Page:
Power pop as a genre has changed little during its existence. It can be traced from the Beatles, down through Cheap Trick, Matthew Sweet, the Gigolo Aunts, Fountains of Wayne, and Weezer. Plenty of other groups fit this mold as well, and the Plus Ones are no exception. At times on their full-length debut CD, It’s a Calling, the Plus Ones can evoke many of these bands. Power pop is generally defined as playing classic pop melodies loudly. It is a broad term, as there are many different sub-genres executed within it. They may or may not consider any of the aforementioned groups as influences, but the Plus Ones touch on many of their styles. What makes a group a power pop band is and always will be debated, but the Plus Ones wear their enthusiasm for the genre on their sleeves.
Vocalist/bassist Joel Reader (ex Mr. T Experience) formed the group in late 1998 but only firmed up its current lineup in 2001. The northern Californian quartet also includes the dual guitar/vocals of Scott Hay and John Speranza, as well as Pansy Division’s Luis Illades on drums. Illades is the only member to continue on in his other group, as the others have quit their respective bands to concentrate on the Plus Ones exclusively. Having two guitar players/vocalists in the band gives them a harder edge, while allowing the three-part vocal harmonies all but required of classic pop. These harmonies are in evidence all over the record, from choruses to the occasional doo-wop like “oh yeahs” and “ohs” in songs such as “Serve in Heaven/Rule in Hell” and “Nowhere to Go But Up”.
It’s A Calling opens with the first of many music scene related songs, “What Will People Say?”, in which Reader responds to naysayers of his ability to start his own band. The theme of music industry in-jokes continues in “All the Boys”, calling out groupies and hangers-on alike (“You’re quite good at telling me just what I wanna hear / And you do a bit more than just talk / That much is clear”), while name-checking the famed California venue the Troubadour. “Serve in Heaven/Rule in Hell” deals with the trials and tribulations of the indie-rock world, while the Squeeze-like “I Stand Corrected” uses the poor choices made by a band second guessing its’ audience as a metaphor for the assumptions made in a relationship. “Touring in the Fall” serves up one of the albums catchiest, guitar driven songs, full of smirking, self-referential lyrics about reuniting with a lover, but only on the road. Even the band’s name, the Plus Ones, references the guest list, omnipresent at every gig every band has ever played. They might have been the first fully postmodern pop band, but not all the songs here are so self-referential.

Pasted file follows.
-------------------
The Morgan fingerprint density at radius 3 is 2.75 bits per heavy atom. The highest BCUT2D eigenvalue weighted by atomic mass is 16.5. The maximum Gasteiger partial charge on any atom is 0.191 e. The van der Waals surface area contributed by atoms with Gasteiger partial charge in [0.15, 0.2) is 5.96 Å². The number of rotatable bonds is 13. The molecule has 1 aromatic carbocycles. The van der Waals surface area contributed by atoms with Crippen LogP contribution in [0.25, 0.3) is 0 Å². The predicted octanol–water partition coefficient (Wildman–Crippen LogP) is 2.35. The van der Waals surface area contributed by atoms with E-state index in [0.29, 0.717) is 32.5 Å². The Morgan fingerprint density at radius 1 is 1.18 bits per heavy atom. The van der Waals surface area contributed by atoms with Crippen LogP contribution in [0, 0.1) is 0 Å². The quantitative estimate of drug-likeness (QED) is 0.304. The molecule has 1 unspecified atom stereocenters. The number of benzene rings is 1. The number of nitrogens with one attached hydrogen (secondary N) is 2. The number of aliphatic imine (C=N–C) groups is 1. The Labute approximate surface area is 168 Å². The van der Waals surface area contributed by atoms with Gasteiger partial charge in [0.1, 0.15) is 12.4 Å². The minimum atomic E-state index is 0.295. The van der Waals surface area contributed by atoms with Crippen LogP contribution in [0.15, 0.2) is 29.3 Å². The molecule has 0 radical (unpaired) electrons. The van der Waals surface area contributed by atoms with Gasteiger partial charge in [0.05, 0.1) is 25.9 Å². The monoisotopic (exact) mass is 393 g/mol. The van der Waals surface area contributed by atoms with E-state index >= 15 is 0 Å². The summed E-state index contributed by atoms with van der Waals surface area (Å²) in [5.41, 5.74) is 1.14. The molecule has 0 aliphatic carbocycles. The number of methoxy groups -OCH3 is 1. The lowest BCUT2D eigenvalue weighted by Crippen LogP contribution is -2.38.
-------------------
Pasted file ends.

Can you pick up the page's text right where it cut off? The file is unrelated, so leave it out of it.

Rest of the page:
The rest of the songs on the album deal with a topic well known to all fans of pop music: love and relationships. “Natalie Please” could be an answer to the Beach Boys’ “Caroline, No”, via Jellyfish-style jangling guitars and melodies. “Make a Confession” would have fit into Elvis Costello’s late ’70s setlists. The first of two real standouts, though, on It’s a Calling is “It’s Not You, It’s Me”. The midtempo song starts with some simple guitar and bass doubling over the drums, then builds to separate guitar melodies and some very tight vocal harmonies by the end. The other standout is the overt rock song “Lips That Will Never Touch Mine”. Strong harmonies, loud guitars, and Luis Illades’ even yet driving drum patterns recall the rock anthems of 1970s power pop, without falling into the possible cliches of that era.
On their first album, the Plus Ones are able to conjure up their influences over decades of pop, while presenting it in a very modern way. Though many of the clichés of pop music are referenced throughout the record, whether in lyric or structure, the band uses them to their advantage to reflect their love of melody and verse. Much of self-referential lyrics could have been too cloying, but they seem to be able to keep it light while steering clear of Barenaked Ladies-like cuteness. But this definitely is a fun record to listen to, from its lyrics to its brash pop emulation. Power pop still has a fan base, and the Plus Ones obviously count themselves amongst it, and play it unabashedly.